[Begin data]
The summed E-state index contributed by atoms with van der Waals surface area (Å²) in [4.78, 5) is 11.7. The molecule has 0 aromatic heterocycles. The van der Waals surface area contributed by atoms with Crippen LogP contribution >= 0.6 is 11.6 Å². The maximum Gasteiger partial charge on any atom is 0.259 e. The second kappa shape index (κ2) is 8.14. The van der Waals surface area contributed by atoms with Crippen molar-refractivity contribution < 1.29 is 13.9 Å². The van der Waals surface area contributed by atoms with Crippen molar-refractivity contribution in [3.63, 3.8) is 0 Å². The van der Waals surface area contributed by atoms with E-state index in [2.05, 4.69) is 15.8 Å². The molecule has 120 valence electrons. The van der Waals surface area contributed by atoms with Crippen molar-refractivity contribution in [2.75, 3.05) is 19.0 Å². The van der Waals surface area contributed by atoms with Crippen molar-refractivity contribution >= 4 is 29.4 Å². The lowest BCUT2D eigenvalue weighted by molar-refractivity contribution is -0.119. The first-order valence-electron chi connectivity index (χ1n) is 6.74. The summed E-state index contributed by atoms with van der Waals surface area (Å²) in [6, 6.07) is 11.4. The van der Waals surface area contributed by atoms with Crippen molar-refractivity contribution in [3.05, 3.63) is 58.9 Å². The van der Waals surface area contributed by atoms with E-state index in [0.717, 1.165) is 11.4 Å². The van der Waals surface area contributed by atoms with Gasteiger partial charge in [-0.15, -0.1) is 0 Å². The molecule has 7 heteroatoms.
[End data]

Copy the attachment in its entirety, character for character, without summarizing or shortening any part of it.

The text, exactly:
The summed E-state index contributed by atoms with van der Waals surface area (Å²) in [4.78, 5) is 11.7. The molecule has 0 aromatic heterocycles. The van der Waals surface area contributed by atoms with Crippen LogP contribution >= 0.6 is 11.6 Å². The maximum Gasteiger partial charge on any atom is 0.259 e. The second kappa shape index (κ2) is 8.14. The van der Waals surface area contributed by atoms with Crippen molar-refractivity contribution < 1.29 is 13.9 Å². The van der Waals surface area contributed by atoms with Crippen molar-refractivity contribution in [3.63, 3.8) is 0 Å². The van der Waals surface area contributed by atoms with E-state index in [2.05, 4.69) is 15.8 Å². The molecule has 120 valence electrons. The van der Waals surface area contributed by atoms with Crippen molar-refractivity contribution in [2.75, 3.05) is 19.0 Å². The van der Waals surface area contributed by atoms with Crippen molar-refractivity contribution >= 4 is 29.4 Å². The lowest BCUT2D eigenvalue weighted by molar-refractivity contribution is -0.119. The first-order valence-electron chi connectivity index (χ1n) is 6.74. The summed E-state index contributed by atoms with van der Waals surface area (Å²) in [6, 6.07) is 11.4. The van der Waals surface area contributed by atoms with Crippen molar-refractivity contribution in [3.05, 3.63) is 58.9 Å². The van der Waals surface area contributed by atoms with E-state index in [0.717, 1.165) is 11.4 Å². The van der Waals surface area contributed by atoms with Gasteiger partial charge in [-0.15, -0.1) is 0 Å². The molecule has 7 heteroatoms.